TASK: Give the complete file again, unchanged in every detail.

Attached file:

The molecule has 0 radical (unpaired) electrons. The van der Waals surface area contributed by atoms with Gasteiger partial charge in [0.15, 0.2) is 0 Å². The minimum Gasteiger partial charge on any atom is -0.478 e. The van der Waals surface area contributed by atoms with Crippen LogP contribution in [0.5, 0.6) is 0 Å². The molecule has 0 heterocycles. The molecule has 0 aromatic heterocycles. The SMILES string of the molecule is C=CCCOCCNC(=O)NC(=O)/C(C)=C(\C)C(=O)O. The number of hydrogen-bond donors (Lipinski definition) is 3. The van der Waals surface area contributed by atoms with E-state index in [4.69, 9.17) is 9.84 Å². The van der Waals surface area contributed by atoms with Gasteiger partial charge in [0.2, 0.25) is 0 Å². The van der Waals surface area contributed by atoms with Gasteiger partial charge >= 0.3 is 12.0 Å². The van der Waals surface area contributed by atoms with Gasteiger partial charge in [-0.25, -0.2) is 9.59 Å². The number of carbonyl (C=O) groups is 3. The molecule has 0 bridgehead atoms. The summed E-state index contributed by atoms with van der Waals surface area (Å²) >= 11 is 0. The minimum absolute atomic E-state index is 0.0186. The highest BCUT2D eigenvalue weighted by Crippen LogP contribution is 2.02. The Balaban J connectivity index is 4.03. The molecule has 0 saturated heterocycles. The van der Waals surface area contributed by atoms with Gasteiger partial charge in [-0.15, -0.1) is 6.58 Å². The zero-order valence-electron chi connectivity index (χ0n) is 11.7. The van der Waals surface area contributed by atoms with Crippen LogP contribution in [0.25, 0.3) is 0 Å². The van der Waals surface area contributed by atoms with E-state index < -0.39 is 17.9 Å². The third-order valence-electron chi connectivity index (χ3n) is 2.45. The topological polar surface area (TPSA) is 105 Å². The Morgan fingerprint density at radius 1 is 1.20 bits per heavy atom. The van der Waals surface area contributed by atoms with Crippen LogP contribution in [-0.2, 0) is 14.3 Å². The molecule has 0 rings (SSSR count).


The molecule has 0 radical (unpaired) electrons. The van der Waals surface area contributed by atoms with Gasteiger partial charge in [0.15, 0.2) is 0 Å². The minimum Gasteiger partial charge on any atom is -0.478 e. The van der Waals surface area contributed by atoms with Crippen LogP contribution in [0.5, 0.6) is 0 Å². The molecule has 0 heterocycles. The molecule has 0 aromatic heterocycles. The SMILES string of the molecule is C=CCCOCCNC(=O)NC(=O)/C(C)=C(\C)C(=O)O. The number of hydrogen-bond donors (Lipinski definition) is 3. The van der Waals surface area contributed by atoms with E-state index in [4.69, 9.17) is 9.84 Å². The van der Waals surface area contributed by atoms with Gasteiger partial charge in [0.2, 0.25) is 0 Å². The van der Waals surface area contributed by atoms with Gasteiger partial charge >= 0.3 is 12.0 Å². The van der Waals surface area contributed by atoms with Gasteiger partial charge in [-0.25, -0.2) is 9.59 Å². The number of carbonyl (C=O) groups is 3. The molecule has 0 bridgehead atoms. The summed E-state index contributed by atoms with van der Waals surface area (Å²) >= 11 is 0. The minimum absolute atomic E-state index is 0.0186. The highest BCUT2D eigenvalue weighted by Crippen LogP contribution is 2.02. The Balaban J connectivity index is 4.03. The molecule has 0 saturated heterocycles. The van der Waals surface area contributed by atoms with Gasteiger partial charge in [-0.15, -0.1) is 6.58 Å². The zero-order valence-electron chi connectivity index (χ0n) is 11.7. The van der Waals surface area contributed by atoms with Crippen LogP contribution in [0.25, 0.3) is 0 Å². The van der Waals surface area contributed by atoms with E-state index < -0.39 is 17.9 Å². The third-order valence-electron chi connectivity index (χ3n) is 2.45. The topological polar surface area (TPSA) is 105 Å². The Morgan fingerprint density at radius 1 is 1.20 bits per heavy atom. The van der Waals surface area contributed by atoms with Crippen LogP contribution in [-0.2, 0) is 14.3 Å². The molecule has 0 rings (SSSR count).